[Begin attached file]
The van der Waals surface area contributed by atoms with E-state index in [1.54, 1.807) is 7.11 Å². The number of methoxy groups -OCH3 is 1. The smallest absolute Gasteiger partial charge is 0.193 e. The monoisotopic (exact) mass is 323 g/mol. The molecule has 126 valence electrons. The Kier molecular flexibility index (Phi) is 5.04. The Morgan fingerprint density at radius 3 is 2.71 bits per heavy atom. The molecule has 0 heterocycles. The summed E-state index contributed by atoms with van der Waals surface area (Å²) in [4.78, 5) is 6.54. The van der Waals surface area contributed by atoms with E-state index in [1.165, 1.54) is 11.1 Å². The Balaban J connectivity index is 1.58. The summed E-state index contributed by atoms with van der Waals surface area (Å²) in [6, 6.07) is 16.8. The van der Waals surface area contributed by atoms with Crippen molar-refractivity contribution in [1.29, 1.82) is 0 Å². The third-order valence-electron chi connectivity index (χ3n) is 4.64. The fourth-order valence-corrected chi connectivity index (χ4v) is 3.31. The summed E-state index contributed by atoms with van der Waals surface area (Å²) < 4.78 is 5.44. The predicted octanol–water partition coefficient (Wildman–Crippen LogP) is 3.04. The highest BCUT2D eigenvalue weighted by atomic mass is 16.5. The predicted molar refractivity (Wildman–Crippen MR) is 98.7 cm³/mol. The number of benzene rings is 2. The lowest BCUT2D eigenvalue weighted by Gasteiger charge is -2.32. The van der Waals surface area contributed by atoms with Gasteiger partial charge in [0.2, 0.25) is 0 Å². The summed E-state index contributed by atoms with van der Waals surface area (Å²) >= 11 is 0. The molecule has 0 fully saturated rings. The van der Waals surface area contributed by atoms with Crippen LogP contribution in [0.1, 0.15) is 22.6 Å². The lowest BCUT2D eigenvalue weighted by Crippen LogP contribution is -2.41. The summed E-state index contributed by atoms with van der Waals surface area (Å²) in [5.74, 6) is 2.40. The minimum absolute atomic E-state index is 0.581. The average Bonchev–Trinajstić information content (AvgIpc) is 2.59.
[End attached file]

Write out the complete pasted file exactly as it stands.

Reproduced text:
The van der Waals surface area contributed by atoms with E-state index in [1.54, 1.807) is 7.11 Å². The number of methoxy groups -OCH3 is 1. The smallest absolute Gasteiger partial charge is 0.193 e. The monoisotopic (exact) mass is 323 g/mol. The molecule has 126 valence electrons. The Kier molecular flexibility index (Phi) is 5.04. The Morgan fingerprint density at radius 3 is 2.71 bits per heavy atom. The molecule has 0 heterocycles. The summed E-state index contributed by atoms with van der Waals surface area (Å²) in [4.78, 5) is 6.54. The van der Waals surface area contributed by atoms with E-state index in [1.165, 1.54) is 11.1 Å². The Balaban J connectivity index is 1.58. The summed E-state index contributed by atoms with van der Waals surface area (Å²) in [6, 6.07) is 16.8. The van der Waals surface area contributed by atoms with Crippen molar-refractivity contribution in [1.29, 1.82) is 0 Å². The third-order valence-electron chi connectivity index (χ3n) is 4.64. The fourth-order valence-corrected chi connectivity index (χ4v) is 3.31. The summed E-state index contributed by atoms with van der Waals surface area (Å²) < 4.78 is 5.44. The predicted octanol–water partition coefficient (Wildman–Crippen LogP) is 3.04. The highest BCUT2D eigenvalue weighted by atomic mass is 16.5. The predicted molar refractivity (Wildman–Crippen MR) is 98.7 cm³/mol. The number of benzene rings is 2. The lowest BCUT2D eigenvalue weighted by Gasteiger charge is -2.32. The van der Waals surface area contributed by atoms with Gasteiger partial charge in [0.2, 0.25) is 0 Å². The summed E-state index contributed by atoms with van der Waals surface area (Å²) >= 11 is 0. The molecule has 0 fully saturated rings. The van der Waals surface area contributed by atoms with Crippen LogP contribution in [0.1, 0.15) is 22.6 Å². The lowest BCUT2D eigenvalue weighted by Crippen LogP contribution is -2.41. The summed E-state index contributed by atoms with van der Waals surface area (Å²) in [5.74, 6) is 2.40. The minimum absolute atomic E-state index is 0.581. The average Bonchev–Trinajstić information content (AvgIpc) is 2.59.